Stefan Botticher and Mathilde Gros sprinted to keirin gold on the final day of track cycling competition at the European Championships here.
Germany’s Botticher finished as the runner-up in the men’s sprint yesterday, following team sprint bronze earlier in the Championships.
His pursuit of the elusive gold continued as he successfully negotiated the opening two rounds of the men’s keirin to reach the six rider final.
There was uncertainty as to where the medals had gone in the final event of the six day cycling programme as four riders lunged for the line in an explosive contest.
Botticher was eventually awarded the gold medal, as he was shown to have held off the challenge of the eventual silver medallist Sebastien Vigier of France.
A final cheer went around the velodrome when it was confirmed Britain's Jack Carlin had earned the bronze, with the home favourite pushing France's Quentin Lafargue into fourth.
France's Gros won the women's event in impressive style, with the 19-year-old holding off a strong field to secure her second medal of the Championships.
The women's sprint bronze medallist went shoulder to shoulder with world champion Nicky Degrendele of Belgium around the final bend of the race.
Gros would edge her opponent to clinch the gold, with Degrendele forced to settle for the silver medal.
The bronze medal was claimed by Daria Shmeleva, which rounded off a stunning Championships for the Russian.
Shmeleva would end with a medal in each of the four events she contested, with the bronze following her gold medal success in the 500 metres time trial and the individual and team sprints.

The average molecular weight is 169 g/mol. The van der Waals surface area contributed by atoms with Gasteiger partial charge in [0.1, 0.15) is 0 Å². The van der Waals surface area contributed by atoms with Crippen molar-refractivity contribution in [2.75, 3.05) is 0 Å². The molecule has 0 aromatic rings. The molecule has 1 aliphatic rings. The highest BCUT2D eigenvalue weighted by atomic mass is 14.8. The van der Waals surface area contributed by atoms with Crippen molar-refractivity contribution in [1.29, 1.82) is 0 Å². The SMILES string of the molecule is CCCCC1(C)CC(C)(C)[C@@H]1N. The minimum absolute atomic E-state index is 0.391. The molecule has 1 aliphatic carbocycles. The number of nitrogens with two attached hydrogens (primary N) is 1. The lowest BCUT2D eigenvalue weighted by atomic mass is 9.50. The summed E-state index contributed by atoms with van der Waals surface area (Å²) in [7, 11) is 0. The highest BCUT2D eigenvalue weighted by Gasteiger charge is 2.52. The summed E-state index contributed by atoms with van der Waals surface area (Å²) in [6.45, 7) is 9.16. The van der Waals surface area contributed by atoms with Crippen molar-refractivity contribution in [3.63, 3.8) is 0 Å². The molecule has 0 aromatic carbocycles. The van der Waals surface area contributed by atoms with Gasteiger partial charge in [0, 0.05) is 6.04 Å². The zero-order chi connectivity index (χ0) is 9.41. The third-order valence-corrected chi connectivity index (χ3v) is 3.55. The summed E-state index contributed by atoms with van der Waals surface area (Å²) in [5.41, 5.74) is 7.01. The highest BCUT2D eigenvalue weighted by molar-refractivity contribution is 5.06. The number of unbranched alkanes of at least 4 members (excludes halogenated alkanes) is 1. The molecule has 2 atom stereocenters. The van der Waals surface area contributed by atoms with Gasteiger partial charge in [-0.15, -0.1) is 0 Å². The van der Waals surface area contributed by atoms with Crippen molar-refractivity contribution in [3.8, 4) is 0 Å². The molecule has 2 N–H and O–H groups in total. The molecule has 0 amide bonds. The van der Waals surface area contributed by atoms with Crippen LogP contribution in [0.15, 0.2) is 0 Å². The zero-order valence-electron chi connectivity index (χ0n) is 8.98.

There was one final track cycling gold for Britain, with the home crowd able to watch Matthew Walls claim gold in his first major international championships.
The 20-year-old won the men's elimination race, as he beat Portugal's Rui Oliveira in the last sprint of the competition.
Bronze was claimed by Poland's Szymon Krawczyk.
"This is my first major championships and to get the win is just mega," said Walls.
"I'm really happy with it.
"I came in today with some plans on how I wanted to do it and I felt on the first few laps that I had good legs, so I knew that I could lead from the front.
"That's what I did and it paid off.
"To come off with a win is unbelievable to be honest."
British hopes of another gold medal were high with Laura Kenny partnering Katie Archibald in the women's madison competition.
The duo were expected to duel the Dutch pairing of Amy Pieters and Kirsten Wild, with the latter set to rival Archibald for a second day after their battle in the women's omnium.
Wild looked on course to get the better of Archibald again as, alongside Pieters, they won three of the opening four sprints of the event to move into the lead.
While the battle between the Dutch and British continued to unfold, a new dimension was added when Denmark's Amalie Dideriksen and Julie Leth gained a lap on the field with Russia's Diana Klimova and Gulnaz Badykova.
The lap gain saw the Danish pairing move into the overall lead, with the Russians also locked in medal contention with The Netherlands and Britain.
Dideriksen and Leth would continue to add to their tally, with the duo holding an unassailable lead going into the final sprint, which was worth double points.
An attack from Russia saw them clinch the 10 points on offer, which saw them clinch the silver medal on 38 points, four shy of the gold medallists.
Kenny and Archibald would come second in the final sprint, but it was not enough to secure a podium place.
They ended on 28 points, with the Dutch team taking the bronze on 34 points.
The Netherlands would end top of the track cycling medals table with five golds and three bronze.
Hosts Britain ended second with four, while Germany and Russia secured three titles and Italy two.